This past Sunday, while cooking a delicious brunch of fresh berries, pancakes, and bacon, Jackie became frustrated.
“I’ve toasted it and fried it in the pan…But it won’t get crispy.” She remarked, with considerable dismay. Jackie is her own toughest critic when it comes to cooking. I honestly can’t recall a meal she’s presented without some preamble on quality, though they’ve continuously improved well past average and even begun bordering on foodie.
When we met, her relationship with food was, in a word, dysfunctional. Much like the way I was raised, she was often left to fend for herself at mealtime as a child and teenager. As a result, a diet of warm Pepsi and Cheez-Its didn’t seem at all unusual, well into adulthood.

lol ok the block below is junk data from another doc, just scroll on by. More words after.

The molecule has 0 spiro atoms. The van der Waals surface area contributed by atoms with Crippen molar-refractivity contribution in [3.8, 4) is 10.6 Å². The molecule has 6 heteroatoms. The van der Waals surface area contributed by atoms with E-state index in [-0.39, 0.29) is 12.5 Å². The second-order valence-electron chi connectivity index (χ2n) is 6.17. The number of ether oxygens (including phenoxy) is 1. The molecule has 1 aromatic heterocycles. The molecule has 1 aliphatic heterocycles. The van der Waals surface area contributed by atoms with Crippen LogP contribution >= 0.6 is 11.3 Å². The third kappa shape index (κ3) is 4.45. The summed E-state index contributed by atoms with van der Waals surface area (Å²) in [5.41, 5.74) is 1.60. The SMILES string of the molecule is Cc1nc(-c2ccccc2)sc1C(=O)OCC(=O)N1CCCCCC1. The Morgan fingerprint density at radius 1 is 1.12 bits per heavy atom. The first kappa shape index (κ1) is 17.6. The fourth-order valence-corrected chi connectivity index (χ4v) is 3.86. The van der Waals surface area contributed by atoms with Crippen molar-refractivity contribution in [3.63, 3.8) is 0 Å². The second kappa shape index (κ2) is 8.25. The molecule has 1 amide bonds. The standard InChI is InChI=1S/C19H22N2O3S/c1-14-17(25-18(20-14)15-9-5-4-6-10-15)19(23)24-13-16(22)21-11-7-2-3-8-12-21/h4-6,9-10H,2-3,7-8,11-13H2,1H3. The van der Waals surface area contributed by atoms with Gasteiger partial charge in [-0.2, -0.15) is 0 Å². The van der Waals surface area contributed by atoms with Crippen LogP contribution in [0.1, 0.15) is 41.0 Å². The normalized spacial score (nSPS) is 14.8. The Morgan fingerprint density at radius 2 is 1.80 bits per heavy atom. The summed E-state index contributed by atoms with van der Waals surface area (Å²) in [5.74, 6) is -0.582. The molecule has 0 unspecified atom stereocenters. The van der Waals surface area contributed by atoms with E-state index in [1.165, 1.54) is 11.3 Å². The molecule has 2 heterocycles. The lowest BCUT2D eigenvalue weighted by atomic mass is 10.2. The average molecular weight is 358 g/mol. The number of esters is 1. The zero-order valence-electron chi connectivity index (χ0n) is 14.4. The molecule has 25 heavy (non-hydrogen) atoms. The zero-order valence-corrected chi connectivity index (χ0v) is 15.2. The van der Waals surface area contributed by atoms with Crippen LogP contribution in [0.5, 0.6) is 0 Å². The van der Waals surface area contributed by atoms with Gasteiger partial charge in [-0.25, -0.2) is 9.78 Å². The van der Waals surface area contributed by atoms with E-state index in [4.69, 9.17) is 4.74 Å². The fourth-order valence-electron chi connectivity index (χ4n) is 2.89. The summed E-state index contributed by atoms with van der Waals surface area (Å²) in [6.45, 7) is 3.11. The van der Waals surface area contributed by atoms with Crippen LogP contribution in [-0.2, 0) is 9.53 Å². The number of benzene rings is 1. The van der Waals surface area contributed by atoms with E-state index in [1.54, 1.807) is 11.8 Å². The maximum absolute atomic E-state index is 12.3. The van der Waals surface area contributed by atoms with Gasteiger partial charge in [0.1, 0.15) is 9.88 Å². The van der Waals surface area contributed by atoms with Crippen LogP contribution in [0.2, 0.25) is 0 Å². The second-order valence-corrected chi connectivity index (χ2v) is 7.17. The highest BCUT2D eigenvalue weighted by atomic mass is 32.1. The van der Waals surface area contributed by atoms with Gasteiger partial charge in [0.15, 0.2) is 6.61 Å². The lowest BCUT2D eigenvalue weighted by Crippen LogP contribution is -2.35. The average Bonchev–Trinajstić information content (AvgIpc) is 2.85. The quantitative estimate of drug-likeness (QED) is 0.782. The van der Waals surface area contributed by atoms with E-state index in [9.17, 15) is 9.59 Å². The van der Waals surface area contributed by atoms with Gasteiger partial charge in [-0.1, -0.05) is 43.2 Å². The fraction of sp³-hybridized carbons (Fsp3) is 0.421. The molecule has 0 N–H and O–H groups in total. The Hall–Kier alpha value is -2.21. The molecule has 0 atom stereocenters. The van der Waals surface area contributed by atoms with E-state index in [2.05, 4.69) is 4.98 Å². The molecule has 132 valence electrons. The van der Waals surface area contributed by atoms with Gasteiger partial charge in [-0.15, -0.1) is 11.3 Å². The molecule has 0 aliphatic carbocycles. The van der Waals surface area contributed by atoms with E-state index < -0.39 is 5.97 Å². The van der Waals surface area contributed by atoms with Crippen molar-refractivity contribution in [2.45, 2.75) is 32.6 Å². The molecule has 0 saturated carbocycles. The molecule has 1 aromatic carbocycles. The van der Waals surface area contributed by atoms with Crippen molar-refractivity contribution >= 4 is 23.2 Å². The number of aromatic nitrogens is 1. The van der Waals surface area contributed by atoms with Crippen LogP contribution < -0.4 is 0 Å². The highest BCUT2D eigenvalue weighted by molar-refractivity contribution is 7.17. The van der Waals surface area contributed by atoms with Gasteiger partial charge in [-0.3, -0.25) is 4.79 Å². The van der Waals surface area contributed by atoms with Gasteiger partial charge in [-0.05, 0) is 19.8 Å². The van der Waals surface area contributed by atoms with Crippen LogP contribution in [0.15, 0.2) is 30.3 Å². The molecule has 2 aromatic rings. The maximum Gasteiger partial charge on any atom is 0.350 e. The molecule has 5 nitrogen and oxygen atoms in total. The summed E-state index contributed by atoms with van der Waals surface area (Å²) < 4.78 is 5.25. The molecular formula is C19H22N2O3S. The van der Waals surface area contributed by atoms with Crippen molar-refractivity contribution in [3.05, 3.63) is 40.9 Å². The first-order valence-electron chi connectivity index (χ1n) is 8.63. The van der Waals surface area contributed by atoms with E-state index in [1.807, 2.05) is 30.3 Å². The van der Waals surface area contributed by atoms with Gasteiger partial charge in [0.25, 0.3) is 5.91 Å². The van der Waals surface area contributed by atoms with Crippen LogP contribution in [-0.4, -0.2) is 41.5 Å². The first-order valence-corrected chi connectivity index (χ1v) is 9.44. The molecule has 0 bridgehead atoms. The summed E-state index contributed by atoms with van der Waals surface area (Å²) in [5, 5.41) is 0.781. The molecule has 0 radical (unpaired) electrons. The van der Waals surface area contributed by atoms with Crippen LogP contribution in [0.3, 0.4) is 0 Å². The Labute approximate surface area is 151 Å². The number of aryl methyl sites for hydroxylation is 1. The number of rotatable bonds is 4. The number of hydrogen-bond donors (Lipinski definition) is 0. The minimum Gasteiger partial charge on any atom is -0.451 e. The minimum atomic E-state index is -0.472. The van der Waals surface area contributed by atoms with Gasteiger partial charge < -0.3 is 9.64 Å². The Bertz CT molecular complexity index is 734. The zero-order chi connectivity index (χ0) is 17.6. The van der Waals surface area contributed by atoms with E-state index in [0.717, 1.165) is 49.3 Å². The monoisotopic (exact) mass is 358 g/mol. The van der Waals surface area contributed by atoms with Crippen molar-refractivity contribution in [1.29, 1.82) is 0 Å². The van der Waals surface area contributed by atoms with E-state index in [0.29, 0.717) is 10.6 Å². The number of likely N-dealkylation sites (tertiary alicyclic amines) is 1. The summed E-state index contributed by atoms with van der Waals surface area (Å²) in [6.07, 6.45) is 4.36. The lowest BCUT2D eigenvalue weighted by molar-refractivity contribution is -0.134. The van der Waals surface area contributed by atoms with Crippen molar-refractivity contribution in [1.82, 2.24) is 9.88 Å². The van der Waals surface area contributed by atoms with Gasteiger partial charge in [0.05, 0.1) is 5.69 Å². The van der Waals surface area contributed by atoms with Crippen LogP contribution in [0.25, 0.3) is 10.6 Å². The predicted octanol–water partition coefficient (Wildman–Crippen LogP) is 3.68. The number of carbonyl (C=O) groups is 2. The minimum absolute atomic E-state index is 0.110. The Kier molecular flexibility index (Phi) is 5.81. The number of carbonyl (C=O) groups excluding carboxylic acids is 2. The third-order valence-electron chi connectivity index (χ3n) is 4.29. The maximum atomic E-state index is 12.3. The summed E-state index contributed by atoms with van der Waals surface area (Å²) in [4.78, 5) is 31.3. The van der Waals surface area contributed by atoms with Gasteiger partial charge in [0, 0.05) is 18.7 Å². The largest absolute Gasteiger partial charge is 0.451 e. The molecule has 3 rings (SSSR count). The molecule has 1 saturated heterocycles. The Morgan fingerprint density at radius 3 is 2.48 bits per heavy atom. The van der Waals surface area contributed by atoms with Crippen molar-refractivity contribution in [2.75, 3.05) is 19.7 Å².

I took a break from working to investigate and quickly noticed the cause of her lament.
“Darling, that’s high-quality, thick cut bacon. The lack of crispiness isn’t a problem, it’s a feature.” I remarked, in my best consultant voice. “That’s how it cooks when it’s sliced as thick as a Scrabble tile. It’s good that way.”
And it was delicious. To be honest, I was impressed she bought the stuff. Not only was each slab cooking up with mouth-watering tenderness, it remained perfectly flat.
Sundays are good days for experimenting with different grades of bacon. Although I often have work to do, I try to keep the pressure to accomplish things as low as possible. It doesn’t always work out the way I would like, but it’s at least a goal not to be so busy there’s no time to relax.